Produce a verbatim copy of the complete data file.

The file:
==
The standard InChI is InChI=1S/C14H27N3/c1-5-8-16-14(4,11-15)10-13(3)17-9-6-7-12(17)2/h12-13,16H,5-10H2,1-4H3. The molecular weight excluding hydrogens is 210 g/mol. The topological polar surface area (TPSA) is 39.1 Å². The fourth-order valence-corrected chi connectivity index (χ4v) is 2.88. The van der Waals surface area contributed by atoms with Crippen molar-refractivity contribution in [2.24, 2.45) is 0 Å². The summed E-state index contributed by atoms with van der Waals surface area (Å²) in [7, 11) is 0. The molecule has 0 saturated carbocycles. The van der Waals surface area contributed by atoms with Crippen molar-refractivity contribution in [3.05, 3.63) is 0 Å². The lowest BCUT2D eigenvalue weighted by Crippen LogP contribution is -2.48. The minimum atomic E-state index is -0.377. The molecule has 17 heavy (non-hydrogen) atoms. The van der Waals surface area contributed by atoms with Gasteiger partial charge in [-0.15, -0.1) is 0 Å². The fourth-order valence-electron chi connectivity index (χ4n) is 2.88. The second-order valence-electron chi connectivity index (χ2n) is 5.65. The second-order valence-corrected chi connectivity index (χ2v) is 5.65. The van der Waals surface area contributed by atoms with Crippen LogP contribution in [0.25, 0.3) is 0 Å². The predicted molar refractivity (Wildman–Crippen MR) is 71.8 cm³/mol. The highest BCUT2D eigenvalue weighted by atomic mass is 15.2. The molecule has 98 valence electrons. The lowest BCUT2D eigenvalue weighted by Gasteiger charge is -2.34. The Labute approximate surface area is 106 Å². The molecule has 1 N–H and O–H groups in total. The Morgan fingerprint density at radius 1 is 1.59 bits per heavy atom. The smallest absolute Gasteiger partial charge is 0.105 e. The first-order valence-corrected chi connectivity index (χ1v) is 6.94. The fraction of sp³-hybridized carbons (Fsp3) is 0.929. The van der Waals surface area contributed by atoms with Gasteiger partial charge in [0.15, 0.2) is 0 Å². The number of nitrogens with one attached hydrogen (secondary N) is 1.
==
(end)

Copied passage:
The standard InChI is InChI=1S/C14H27N3/c1-5-8-16-14(4,11-15)10-13(3)17-9-6-7-12(17)2/h12-13,16H,5-10H2,1-4H3. The molecular weight excluding hydrogens is 210 g/mol. The topological polar surface area (TPSA) is 39.1 Å². The fourth-order valence-corrected chi connectivity index (χ4v) is 2.88. The van der Waals surface area contributed by atoms with Crippen molar-refractivity contribution in [2.24, 2.45) is 0 Å². The summed E-state index contributed by atoms with van der Waals surface area (Å²) in [7, 11) is 0. The molecule has 0 saturated carbocycles. The van der Waals surface area contributed by atoms with Crippen molar-refractivity contribution in [3.05, 3.63) is 0 Å². The lowest BCUT2D eigenvalue weighted by Crippen LogP contribution is -2.48. The minimum atomic E-state index is -0.377. The molecule has 17 heavy (non-hydrogen) atoms. The van der Waals surface area contributed by atoms with Gasteiger partial charge in [-0.15, -0.1) is 0 Å². The fourth-order valence-electron chi connectivity index (χ4n) is 2.88. The second-order valence-electron chi connectivity index (χ2n) is 5.65. The second-order valence-corrected chi connectivity index (χ2v) is 5.65. The van der Waals surface area contributed by atoms with Crippen LogP contribution in [0.25, 0.3) is 0 Å². The predicted molar refractivity (Wildman–Crippen MR) is 71.8 cm³/mol. The highest BCUT2D eigenvalue weighted by atomic mass is 15.2. The molecule has 98 valence electrons. The lowest BCUT2D eigenvalue weighted by Gasteiger charge is -2.34. The Labute approximate surface area is 106 Å². The molecule has 1 N–H and O–H groups in total. The Morgan fingerprint density at radius 1 is 1.59 bits per heavy atom. The smallest absolute Gasteiger partial charge is 0.105 e. The first-order valence-corrected chi connectivity index (χ1v) is 6.94. The fraction of sp³-hybridized carbons (Fsp3) is 0.929. The van der Waals surface area contributed by atoms with Gasteiger partial charge in [0.15, 0.2) is 0 Å². The number of nitrogens with one attached hydrogen (secondary N) is 1.